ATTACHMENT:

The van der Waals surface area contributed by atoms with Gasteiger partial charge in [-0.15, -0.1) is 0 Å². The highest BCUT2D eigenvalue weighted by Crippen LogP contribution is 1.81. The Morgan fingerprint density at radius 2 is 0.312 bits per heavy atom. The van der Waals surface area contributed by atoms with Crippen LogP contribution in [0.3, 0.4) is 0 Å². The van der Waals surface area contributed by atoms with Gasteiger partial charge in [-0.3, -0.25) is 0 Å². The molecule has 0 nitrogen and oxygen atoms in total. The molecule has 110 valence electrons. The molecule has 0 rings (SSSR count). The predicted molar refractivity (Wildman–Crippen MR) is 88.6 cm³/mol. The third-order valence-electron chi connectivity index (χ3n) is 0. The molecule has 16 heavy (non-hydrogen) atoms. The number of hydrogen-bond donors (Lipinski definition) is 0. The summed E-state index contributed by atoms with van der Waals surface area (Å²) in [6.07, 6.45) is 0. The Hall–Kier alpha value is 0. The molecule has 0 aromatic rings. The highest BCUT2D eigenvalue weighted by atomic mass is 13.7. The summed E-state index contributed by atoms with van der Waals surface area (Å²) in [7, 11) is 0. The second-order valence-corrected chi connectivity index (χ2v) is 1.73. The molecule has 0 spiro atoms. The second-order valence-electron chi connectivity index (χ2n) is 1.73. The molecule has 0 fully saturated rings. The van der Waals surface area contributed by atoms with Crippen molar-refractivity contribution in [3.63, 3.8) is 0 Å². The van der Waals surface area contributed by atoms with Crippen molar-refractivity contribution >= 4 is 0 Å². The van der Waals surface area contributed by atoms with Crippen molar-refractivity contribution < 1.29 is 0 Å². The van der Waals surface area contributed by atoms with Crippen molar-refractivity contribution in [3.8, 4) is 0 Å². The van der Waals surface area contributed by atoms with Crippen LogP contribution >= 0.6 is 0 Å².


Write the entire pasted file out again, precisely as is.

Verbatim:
The van der Waals surface area contributed by atoms with Gasteiger partial charge in [-0.15, -0.1) is 0 Å². The highest BCUT2D eigenvalue weighted by Crippen LogP contribution is 1.81. The Morgan fingerprint density at radius 2 is 0.312 bits per heavy atom. The van der Waals surface area contributed by atoms with Crippen LogP contribution in [0.3, 0.4) is 0 Å². The van der Waals surface area contributed by atoms with Gasteiger partial charge in [-0.3, -0.25) is 0 Å². The molecule has 0 nitrogen and oxygen atoms in total. The molecule has 110 valence electrons. The molecule has 0 rings (SSSR count). The predicted molar refractivity (Wildman–Crippen MR) is 88.6 cm³/mol. The third-order valence-electron chi connectivity index (χ3n) is 0. The molecule has 16 heavy (non-hydrogen) atoms. The number of hydrogen-bond donors (Lipinski definition) is 0. The summed E-state index contributed by atoms with van der Waals surface area (Å²) in [6.07, 6.45) is 0. The Hall–Kier alpha value is 0. The molecule has 0 aromatic rings. The highest BCUT2D eigenvalue weighted by atomic mass is 13.7. The summed E-state index contributed by atoms with van der Waals surface area (Å²) in [7, 11) is 0. The second-order valence-corrected chi connectivity index (χ2v) is 1.73. The molecule has 0 spiro atoms. The second-order valence-electron chi connectivity index (χ2n) is 1.73. The molecule has 0 fully saturated rings. The van der Waals surface area contributed by atoms with Crippen molar-refractivity contribution in [3.63, 3.8) is 0 Å². The van der Waals surface area contributed by atoms with Crippen molar-refractivity contribution >= 4 is 0 Å². The van der Waals surface area contributed by atoms with Crippen molar-refractivity contribution < 1.29 is 0 Å². The van der Waals surface area contributed by atoms with Crippen molar-refractivity contribution in [3.8, 4) is 0 Å². The van der Waals surface area contributed by atoms with Crippen LogP contribution >= 0.6 is 0 Å².